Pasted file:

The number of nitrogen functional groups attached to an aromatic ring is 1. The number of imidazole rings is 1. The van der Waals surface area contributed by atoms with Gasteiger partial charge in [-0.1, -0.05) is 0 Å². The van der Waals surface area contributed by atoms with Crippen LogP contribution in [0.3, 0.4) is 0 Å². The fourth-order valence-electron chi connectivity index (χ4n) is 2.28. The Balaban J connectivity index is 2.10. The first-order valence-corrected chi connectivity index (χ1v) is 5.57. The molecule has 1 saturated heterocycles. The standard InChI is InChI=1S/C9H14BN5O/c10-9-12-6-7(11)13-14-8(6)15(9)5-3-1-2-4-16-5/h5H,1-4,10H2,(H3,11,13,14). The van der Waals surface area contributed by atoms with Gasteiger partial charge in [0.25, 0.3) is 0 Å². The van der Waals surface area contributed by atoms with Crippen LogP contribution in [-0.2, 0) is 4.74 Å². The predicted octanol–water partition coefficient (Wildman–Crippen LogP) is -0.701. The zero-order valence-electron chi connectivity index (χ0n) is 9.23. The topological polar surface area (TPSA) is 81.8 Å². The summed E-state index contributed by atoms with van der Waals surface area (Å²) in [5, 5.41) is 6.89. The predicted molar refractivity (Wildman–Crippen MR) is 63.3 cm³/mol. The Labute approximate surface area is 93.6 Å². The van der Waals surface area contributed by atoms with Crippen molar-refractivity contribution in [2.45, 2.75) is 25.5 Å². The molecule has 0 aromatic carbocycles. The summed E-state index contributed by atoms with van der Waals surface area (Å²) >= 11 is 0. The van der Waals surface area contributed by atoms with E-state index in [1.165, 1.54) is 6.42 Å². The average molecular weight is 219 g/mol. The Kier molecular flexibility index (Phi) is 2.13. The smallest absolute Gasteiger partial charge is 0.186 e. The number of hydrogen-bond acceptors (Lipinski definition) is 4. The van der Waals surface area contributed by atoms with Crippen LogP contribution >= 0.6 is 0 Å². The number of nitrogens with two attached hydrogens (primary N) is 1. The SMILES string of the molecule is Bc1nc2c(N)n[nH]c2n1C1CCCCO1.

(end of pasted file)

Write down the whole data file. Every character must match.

The number of nitrogen functional groups attached to an aromatic ring is 1. The number of imidazole rings is 1. The van der Waals surface area contributed by atoms with Gasteiger partial charge in [-0.1, -0.05) is 0 Å². The van der Waals surface area contributed by atoms with Crippen LogP contribution in [0.3, 0.4) is 0 Å². The fourth-order valence-electron chi connectivity index (χ4n) is 2.28. The Balaban J connectivity index is 2.10. The first-order valence-corrected chi connectivity index (χ1v) is 5.57. The molecule has 1 saturated heterocycles. The standard InChI is InChI=1S/C9H14BN5O/c10-9-12-6-7(11)13-14-8(6)15(9)5-3-1-2-4-16-5/h5H,1-4,10H2,(H3,11,13,14). The van der Waals surface area contributed by atoms with Gasteiger partial charge in [0.25, 0.3) is 0 Å². The van der Waals surface area contributed by atoms with Crippen LogP contribution in [-0.2, 0) is 4.74 Å². The predicted octanol–water partition coefficient (Wildman–Crippen LogP) is -0.701. The zero-order valence-electron chi connectivity index (χ0n) is 9.23. The topological polar surface area (TPSA) is 81.8 Å². The summed E-state index contributed by atoms with van der Waals surface area (Å²) in [5, 5.41) is 6.89. The predicted molar refractivity (Wildman–Crippen MR) is 63.3 cm³/mol. The Labute approximate surface area is 93.6 Å². The van der Waals surface area contributed by atoms with Crippen molar-refractivity contribution in [2.45, 2.75) is 25.5 Å². The molecule has 0 aromatic carbocycles. The summed E-state index contributed by atoms with van der Waals surface area (Å²) >= 11 is 0. The van der Waals surface area contributed by atoms with E-state index in [1.165, 1.54) is 6.42 Å². The average molecular weight is 219 g/mol. The Kier molecular flexibility index (Phi) is 2.13. The smallest absolute Gasteiger partial charge is 0.186 e. The number of hydrogen-bond acceptors (Lipinski definition) is 4. The van der Waals surface area contributed by atoms with Crippen LogP contribution >= 0.6 is 0 Å². The number of nitrogens with two attached hydrogens (primary N) is 1. The SMILES string of the molecule is Bc1nc2c(N)n[nH]c2n1C1CCCCO1.